Data fusion and spatio-temporal approaches to model species distribution


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Species distribution models (SDMs) are increasingly used in ecology, biogeography, and wildlife management to learn about the distribution of species across space and time. Determining the species-habitat relationships and the distributional pattern of a species is important to increase scientific knowledge, inform management decisions, and conserve biodiversity. I propose approaches to address some of the most pressing issues encountered in studies of species distributions and contribute towards improving predictions and inferences from SDMs.

First, I present a modeling framework to model occupancy data that accounts for both traditional and nontraditional spatial dependence as well as false absences. Occupancy data are used to estimate and map the true presence of a species, which may depend on biotic and abiotic factors as well as spatial autocorrelation. Traditionally, spatial autocorrelation is accounted for by using a correlated normally distributed site-level random effect, which might be incapable of modeling nontraditional spatial dependence such as discontinuities and abrupt transitions. Machine learning approaches have the potential to model nontraditional spatial dependence, but these approaches do not account for observer errors such as false absences. I combine the flexibility of Bayesian hierarchal modeling and machine learning approaches and present a modeling framework to account for both traditional and nontraditional spatial dependence and false absences. I illustrate the framework using six synthetic data sets containing traditional and nontraditional spatial dependence and then apply the approach to understand the spatial distribution of Thomson's gazelle (Eudorcas thomsonii) in Tanzania and sugar gliders (Petaurus breviceps) in Tasmania.

Second, I develop a model-based approach for data fusion of distance sampling (DS) and capture-recapture (CR) data. DS and CR are two widely collected data types to learn about species-habitat relationships and abundance; still, they are seldomly used in SDMs due to the lack of spatial coverage. However, data fusion of the sources of data can increase spatial coverage, which can reduce parameter uncertainty and make predictions more accurate, and therefore, can be used for species distribution modeling. My modeling approach accounts for two common missing data issues: 1) missing individuals that are missing not at random (MNAR) and 2) partially missing location information. Using a simulation experiment, I evaluated the performance of the modeling approach and compared it to existing approaches that use ad-hoc methods to account for missing data issues. I demonstrated my approach using data collected for Grasshopper Sparrows (Ammodramus savannarum) in north-eastern Kansas, USA.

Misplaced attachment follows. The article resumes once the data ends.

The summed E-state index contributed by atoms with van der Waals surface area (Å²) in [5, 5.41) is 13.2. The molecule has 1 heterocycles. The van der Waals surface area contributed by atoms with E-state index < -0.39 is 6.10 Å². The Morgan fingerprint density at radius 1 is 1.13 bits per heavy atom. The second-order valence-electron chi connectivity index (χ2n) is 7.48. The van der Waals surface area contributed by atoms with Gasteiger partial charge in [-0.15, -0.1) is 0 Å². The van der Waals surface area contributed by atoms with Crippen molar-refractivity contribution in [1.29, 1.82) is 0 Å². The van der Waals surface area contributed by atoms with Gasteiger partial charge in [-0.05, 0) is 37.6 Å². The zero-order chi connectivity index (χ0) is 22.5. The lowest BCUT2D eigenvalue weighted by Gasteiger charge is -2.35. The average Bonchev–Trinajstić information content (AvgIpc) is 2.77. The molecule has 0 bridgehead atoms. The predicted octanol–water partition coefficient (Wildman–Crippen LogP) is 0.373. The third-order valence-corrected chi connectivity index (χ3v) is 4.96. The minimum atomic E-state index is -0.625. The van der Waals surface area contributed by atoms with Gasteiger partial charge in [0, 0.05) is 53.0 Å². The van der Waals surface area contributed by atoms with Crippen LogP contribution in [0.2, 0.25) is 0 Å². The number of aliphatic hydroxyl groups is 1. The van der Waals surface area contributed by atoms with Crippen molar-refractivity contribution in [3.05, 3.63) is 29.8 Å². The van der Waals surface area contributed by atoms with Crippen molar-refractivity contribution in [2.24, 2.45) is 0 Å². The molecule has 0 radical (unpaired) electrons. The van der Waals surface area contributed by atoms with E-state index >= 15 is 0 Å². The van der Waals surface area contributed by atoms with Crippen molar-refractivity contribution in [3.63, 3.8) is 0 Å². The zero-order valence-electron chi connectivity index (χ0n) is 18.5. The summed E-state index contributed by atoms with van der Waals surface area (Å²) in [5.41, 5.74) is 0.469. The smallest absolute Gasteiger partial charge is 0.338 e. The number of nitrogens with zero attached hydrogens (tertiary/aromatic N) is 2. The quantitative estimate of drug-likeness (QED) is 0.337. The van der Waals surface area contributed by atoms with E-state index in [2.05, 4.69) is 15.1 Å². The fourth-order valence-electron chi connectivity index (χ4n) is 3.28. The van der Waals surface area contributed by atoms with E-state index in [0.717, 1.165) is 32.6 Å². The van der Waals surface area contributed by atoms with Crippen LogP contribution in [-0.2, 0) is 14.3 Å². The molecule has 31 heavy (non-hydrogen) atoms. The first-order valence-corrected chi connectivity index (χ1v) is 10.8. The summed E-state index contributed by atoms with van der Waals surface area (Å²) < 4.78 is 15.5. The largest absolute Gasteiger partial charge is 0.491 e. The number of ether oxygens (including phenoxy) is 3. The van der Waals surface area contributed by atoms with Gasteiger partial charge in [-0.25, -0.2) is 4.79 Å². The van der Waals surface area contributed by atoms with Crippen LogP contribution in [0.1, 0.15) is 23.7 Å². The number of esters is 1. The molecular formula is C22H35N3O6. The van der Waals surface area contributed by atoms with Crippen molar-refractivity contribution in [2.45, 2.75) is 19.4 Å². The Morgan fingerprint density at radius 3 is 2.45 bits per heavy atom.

Third, I extend my data fusion approach to a spatio-temporal modeling framework to investigate the influence of the temporal support in spatio-temporal point process models to model species distribution. Temporal dynamics of ecological processes are complex, and their influence on species-habitat relationships and abundance operate in multiple spatio-temporal scales. Spatio-temporal point process models are widely used to model species-habitat relationships and estimate abundance across multiple spatio-temporal scales; however, the robustness of the models to changing temporal scales is rarely studied. Understanding the temporal dynamics of ecological processes across the entirety of spatio-temporal scales is key to learning about species' distribution. Therefore, investigating the influence of temporal support on the robustness of spatio-temporal point processes to model species distributions is needed. In my approach, I combine DS and CR data in a spatio-temporal point process modeling framework and investigate the robustness of the model to changing temporal scales. My fused data spatio-temporal model alleviates constraints in individual data sources such as lack of spatio-temporal coverage and enables the study of complex phenomena on multiple-scale species-habitat relationships and abundance. To investigate the impact of temporal support on models' robustness, I conducted a simulation experiment. Then, I illustrate the influence of temporal support to model species-habitat relationships and abundance using data on Grasshopper Sparrows (Ammodramus savannarum) in north-eastern Kansas, USA.



Hierarchical models, Machine learning, Data fusion, Species distribution models, Spatio-temporal models, Missing data

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Doctor of Philosophy


Department of Statistics

Major Professor

Trevor Hefley